Money Growing Tips for People With Poor Money Habits
The first step to taking control of your money is to set up a budget. You can't build wealth if you don't know what's coming in and what's going out every month. Our favorite budgeting tool is Mint because it's free and easy to use. Mint is safe; it's owned by Intuit, the same company behind Turbo Tax. If you want to get the most benefit out of the program, check out our book, Mastering Mint.
There are lots of complicated formulas for budgeting, but a simple and effective one is the 50/30/20 method. The 50% is for fixed expenses, expenses that don't vary much or at all month to month, like housing and utilities. The 30% is for variable expenses like groceries and gas which can vary a lot and can be cut when things are tight.
The remaining 20% is for your financial goals like retirement, saving for a home or paying off debt. If you have debt, you should flip the 30/20, put 30% toward paying it off and leave 20% for variable expenses. They aren't the most fun to cut, but they are the easiest.
Once you have a month's worth of data, look for "spending leaks". Spending leaks are places where you don't realize you're spending so much money. Check all of your food related expenses first. Leaks are almost always food related! Now that you can see where you're wasting money stop wasting money!
Learning to distinguish between wants and needs will go a long way towards staying on budget. You need food; you don't need seventeen expensive purses. We all like buying things, so this isn't always easy. If you think you have a bit of a shopping problem, you can try the "30-day list."
If there is something you want to buy that isn't a need, write it on a list. If you shop on-line, you can add the item to your virtual cart. (Actually, sometimes leaving an item in the cart will prompt the company to send you a discount offer for it). But you can't buy it for 30 days. At the end of that period, if you still want it, it might be a good buy and not just a passing fancy. But more often than not, you won't even remember what it was you wanted so badly.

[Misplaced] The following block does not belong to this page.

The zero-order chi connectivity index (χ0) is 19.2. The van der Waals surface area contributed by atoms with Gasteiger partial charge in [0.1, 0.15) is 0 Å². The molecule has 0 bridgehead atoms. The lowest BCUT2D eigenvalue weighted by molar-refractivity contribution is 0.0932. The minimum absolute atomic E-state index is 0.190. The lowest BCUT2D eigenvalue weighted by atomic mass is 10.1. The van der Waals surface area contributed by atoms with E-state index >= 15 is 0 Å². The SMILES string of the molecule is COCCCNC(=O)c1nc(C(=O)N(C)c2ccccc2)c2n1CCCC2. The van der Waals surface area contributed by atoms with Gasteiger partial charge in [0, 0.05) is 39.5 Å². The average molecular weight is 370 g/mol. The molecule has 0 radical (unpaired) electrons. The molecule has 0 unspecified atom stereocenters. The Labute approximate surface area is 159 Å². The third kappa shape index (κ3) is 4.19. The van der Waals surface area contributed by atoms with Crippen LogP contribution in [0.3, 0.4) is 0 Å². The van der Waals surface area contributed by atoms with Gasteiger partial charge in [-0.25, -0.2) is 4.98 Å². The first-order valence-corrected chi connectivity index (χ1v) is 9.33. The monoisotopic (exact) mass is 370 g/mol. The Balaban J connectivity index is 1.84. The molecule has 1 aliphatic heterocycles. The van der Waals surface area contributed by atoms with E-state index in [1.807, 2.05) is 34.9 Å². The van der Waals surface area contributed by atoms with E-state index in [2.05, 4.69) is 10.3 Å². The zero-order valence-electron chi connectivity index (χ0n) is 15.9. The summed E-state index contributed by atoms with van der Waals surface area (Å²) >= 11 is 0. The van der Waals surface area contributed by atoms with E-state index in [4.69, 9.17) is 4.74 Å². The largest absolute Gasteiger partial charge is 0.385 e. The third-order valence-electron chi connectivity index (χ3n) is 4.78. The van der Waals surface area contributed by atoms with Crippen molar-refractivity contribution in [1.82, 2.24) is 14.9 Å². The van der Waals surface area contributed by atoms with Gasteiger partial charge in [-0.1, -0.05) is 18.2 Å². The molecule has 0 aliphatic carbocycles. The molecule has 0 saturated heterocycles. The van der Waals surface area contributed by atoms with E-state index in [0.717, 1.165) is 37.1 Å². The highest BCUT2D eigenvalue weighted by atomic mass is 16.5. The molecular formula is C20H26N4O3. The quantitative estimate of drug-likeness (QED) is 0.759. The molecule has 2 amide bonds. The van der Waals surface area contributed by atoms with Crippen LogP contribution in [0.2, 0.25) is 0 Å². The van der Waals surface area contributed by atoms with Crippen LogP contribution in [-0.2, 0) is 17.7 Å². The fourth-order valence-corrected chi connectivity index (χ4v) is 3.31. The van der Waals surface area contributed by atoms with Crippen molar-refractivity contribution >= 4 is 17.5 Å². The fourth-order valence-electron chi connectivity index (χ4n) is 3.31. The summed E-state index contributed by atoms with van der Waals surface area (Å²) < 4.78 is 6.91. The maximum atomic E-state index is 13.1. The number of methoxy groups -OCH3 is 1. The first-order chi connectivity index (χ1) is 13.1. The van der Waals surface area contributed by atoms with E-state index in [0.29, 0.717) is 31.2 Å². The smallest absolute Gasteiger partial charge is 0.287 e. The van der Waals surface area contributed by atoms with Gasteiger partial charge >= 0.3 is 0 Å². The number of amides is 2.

If you've tried and failed to stick to a budget in the past, there is a method that can help train you to stay on track. The problem with even the best budgeting software is that there really is nothing to stop you from overspending. Sure you might get an alert that you're close to your limit on a certain cate gory and then another when you do go over, but that's it. It's not like Mint dispatches a representative to cut up your credit card.
If this sounds familiar, you can try the envelope system. You take cash, real paper money, out of the bank and get a stack of envelopes on which you've written your various categories, "food gas, entertainment, beer" etc. Inside each envelope, you put the amount of cash you've budgeted to that category for the month. Once an envelope is empty, you are finished spending in that category for the rest of the month.
If you went out for an expensive dinner and blew a week's worth of your food budget, you're going to have to make the rest of your food money last for the remainder of the month. And no, you can't take money from one envelope to cover a shortfall in another. The point is to train yourself not to over spend on any category, not just to avoid overspending for the month. No robbing Peter to pay Paul.
Obviously, this method doesn't work for everything. You're not going to use cash to pay your rent or mortgage, but it's not stuff like rent and utilities we over spend on. It's things like food, gas, and entertainment, and those things you can use cash for.